Being ill sometimes means my nightwear gets changed because it’s been worn 24/7, and it’s beginning to smell.

Being ill means my sick-bed multi-tasks as a library, of books I want to read, but don’t have the concentration for. A roving dog bed, as snoring Kyra and I dance round the space. An observatory, as I delight at the wind blowing through the neighbour’s pine tree, it’s jostling branches playing a frantic game of tag. It also becomes a rubbish bin for tissues and other detritus.

Being ill is a challenging process on all levels, it’s different every time and we all navigate that as best as we can.

I am not in hospital, but I am ill.

I thought I would share some ideas, including Alexander Technique ones, that are helping me. They are not earth shattering. They come into my full focus and then wane. I do what I can. It takes perseverance. ¬†They are not a panacea but they bring me joy.¬† They help me remember there’s more to life than feeling ill. They may give you some ideas to try out when you are ill? Even one will change the experience.

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Goodie bags, fortune cookies and the Alexander Technique

I had expected similar experiences, from person to person, when I began interviewing Alexander Technique (AT) students. What I didn’t expect to find, however, was how wonderfully unique those experiences were, and how the technique influenced all elements of their lives.

What follows are highlights of the first interview.

I have changed some personal details for confidentiality reasons.

Sam is in her 50’s, lives with her husband and children and works in a listening profession. She enjoys being creative, and physical activity such as swimming, running and walking in the countryside.

Sam has had experience of the technique both in individual lessons and group sessions. She told me she sees the Alexander Technique as being about body mindfulness.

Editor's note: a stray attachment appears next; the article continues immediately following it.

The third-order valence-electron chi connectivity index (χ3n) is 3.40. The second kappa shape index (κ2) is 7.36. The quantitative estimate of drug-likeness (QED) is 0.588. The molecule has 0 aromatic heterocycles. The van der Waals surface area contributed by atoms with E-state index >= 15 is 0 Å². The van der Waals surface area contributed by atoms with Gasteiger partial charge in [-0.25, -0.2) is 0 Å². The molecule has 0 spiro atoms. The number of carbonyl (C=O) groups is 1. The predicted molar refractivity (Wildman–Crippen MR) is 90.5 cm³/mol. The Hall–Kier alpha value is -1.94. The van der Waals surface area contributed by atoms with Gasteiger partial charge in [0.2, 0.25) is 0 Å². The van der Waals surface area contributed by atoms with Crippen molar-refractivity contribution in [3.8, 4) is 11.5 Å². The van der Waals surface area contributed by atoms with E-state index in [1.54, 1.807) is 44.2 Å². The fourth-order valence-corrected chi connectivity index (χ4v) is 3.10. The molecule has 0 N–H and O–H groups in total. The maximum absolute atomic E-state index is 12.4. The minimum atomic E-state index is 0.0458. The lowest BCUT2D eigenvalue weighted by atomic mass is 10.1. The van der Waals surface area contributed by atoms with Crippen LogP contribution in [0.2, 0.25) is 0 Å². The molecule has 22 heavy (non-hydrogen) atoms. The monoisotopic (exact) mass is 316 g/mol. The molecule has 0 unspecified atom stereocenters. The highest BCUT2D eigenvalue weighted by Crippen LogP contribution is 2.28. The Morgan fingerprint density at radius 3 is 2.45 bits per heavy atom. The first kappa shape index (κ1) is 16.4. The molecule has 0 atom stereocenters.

Having had her first AT lesson as a teenager she came back to it during a pregnancy. Wishing to improve her wellbeing, and apply AT to this specific event, she discovered it had a huge impact. She found it nourishing, allowing her to use her body in a different way. Also, during the birth she was able to move freely, see vividly, and be comfortable in her own body.

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Nothing is so fatiguing as the eternal hanging on of an uncompleted task – William James

Writing my notes, late afternoon, low sun beaming into the clinic room, I noticed a brilliant star of light radiating from a glass on the window ledge. I marvelled at how beautiful it was. I appreciated how being in the moment, being present, via the Alexander Technique, gave me this gift.

A client recently told me how AT had helped them enjoy being in the moment, laying on the sofa, feeling ill, content, in awe at the amazing colours of their Christmas cards. These “present presents” are what I want to give to you!

Back to uncompleted tasks which in this case is my January 2018 newsletter and it’s blog which is now weighing heavily on my mind. This month, I have written loads of virtual blogs, and made many virtual videos but they have not yet made it into reality. I have been procrastinating!

  • What pearls of wisdom can I offer you in the form of a blog?
  • What would you want to know, that would be useful to know, that I can offer without us meeting face to face?
  • What might entice you to want to know more about the Alexander Technique?
  • Or if we have met before, what would encourage you into knowing more?